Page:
This series is based on an early short-story by Lorrie Moore called ‘How to Become a Writer’, a wry account of all the seemingly random events, choices and missteps that led a young woman to dedicate herself to a life of putting words on paper. This is a subject I’m fascinated by. Whenever I talk to authors, read their interviews or hear them speak, I’m struck by the enormous variety of routes there are to the same end-point.
There are those who come to writing through study, others are self-taught; some begin early while others are ‘late-bloomers’; some are lucky enough to find mentors, others go it alone; some begin as teachers, editors or in other word-related professions, others come from lives as accountants or sheep shearers. I take tremendous comfort in knowing there’s more than one way to pack a sack; that just because you haven’t done certain things (like gone to university), doesn’t mean you can’t become a writer; we must each find our own path to the writing life.
My guest on this edition of How to Become a Writer* is Donna Mazza. Donna is an award-winning author of poetry, short fiction and novels. Her debut novel, The Albanian (2007), won the TAG Hungerford Award and she was the Mick Dark Flagship Fellow for Environmental Writing at Varuna, the National Writers House, for her short fiction. Donna teaches literature and writing at Edith Cowan University and lives in a small country town in the South West with her family, including many chickens. Her latest novel is Fauna, published by Allen & Unwin.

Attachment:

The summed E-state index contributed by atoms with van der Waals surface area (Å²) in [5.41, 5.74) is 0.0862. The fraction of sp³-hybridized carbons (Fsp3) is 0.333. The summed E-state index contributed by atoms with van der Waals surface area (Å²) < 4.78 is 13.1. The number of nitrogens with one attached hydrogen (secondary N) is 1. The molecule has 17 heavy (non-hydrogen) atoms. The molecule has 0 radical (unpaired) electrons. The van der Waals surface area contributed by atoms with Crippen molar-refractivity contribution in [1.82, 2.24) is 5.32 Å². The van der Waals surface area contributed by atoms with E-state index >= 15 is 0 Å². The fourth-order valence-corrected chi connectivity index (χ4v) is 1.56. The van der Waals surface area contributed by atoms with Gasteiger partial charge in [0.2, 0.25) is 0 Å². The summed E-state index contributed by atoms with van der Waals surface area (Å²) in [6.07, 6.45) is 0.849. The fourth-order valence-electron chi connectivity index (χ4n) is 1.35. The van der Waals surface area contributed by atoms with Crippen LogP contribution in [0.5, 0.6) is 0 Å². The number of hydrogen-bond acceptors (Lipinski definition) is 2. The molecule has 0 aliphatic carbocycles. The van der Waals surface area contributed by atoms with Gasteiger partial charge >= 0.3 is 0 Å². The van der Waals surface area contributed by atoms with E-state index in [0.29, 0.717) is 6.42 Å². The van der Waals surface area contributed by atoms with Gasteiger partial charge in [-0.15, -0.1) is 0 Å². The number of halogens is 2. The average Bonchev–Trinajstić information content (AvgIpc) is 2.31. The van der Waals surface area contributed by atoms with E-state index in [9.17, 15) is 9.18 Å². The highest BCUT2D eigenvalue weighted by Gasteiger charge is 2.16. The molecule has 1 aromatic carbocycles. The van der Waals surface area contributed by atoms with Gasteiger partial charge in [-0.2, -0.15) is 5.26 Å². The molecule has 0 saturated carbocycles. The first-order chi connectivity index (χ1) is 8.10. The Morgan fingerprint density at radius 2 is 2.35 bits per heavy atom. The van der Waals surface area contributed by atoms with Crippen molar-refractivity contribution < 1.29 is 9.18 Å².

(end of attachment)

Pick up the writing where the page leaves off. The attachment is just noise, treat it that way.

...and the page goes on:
I first met Donna in a creative writing class at Edith Cowan University and was beguiled by a short story she read aloud. We were in a writing group together and commenced our PhDs in writing at the same time, with the same supervisor. Our paths have crossed many times over the years and I’m delighted to feature her on the blog, and can’t wait to read her new novel, Fauna.
Set seventeen years into a very recognisable future, Fauna is an astonishing psychological drama with an incredible twist: What if the child you are carrying is not entirely human?
Grandmother of Letters
My writing career began with my grandmother, Jean Hainge, who was a prolific letter writer and an unpublished poet. Most of her poems poked fun at quirky events in her own life – one tells of the anxiety of having a mole removed from her stomach where her concern over the generous contours of her own figure revealed to the doctor far outweigh the potential diagnosis. I walked around the corner to her house to come upon her reading, writing letters or poems, or painting. She told me family stories, tinted with a bit of artistic license and took me to the second hand bookstore in Bunbury where she let me choose ANYTHING. So at 11 or 12, I read astrology, Stephen King, and Nostradamus but also Ray Bradbury, Ursula Le Guin, and Henry Lawson.
One of the most memorable was Alive, the true story of a plane crash in the Andes where the survivors eat each other to survive. Shortly thereafter, I became vegetarian.
Sister of Letters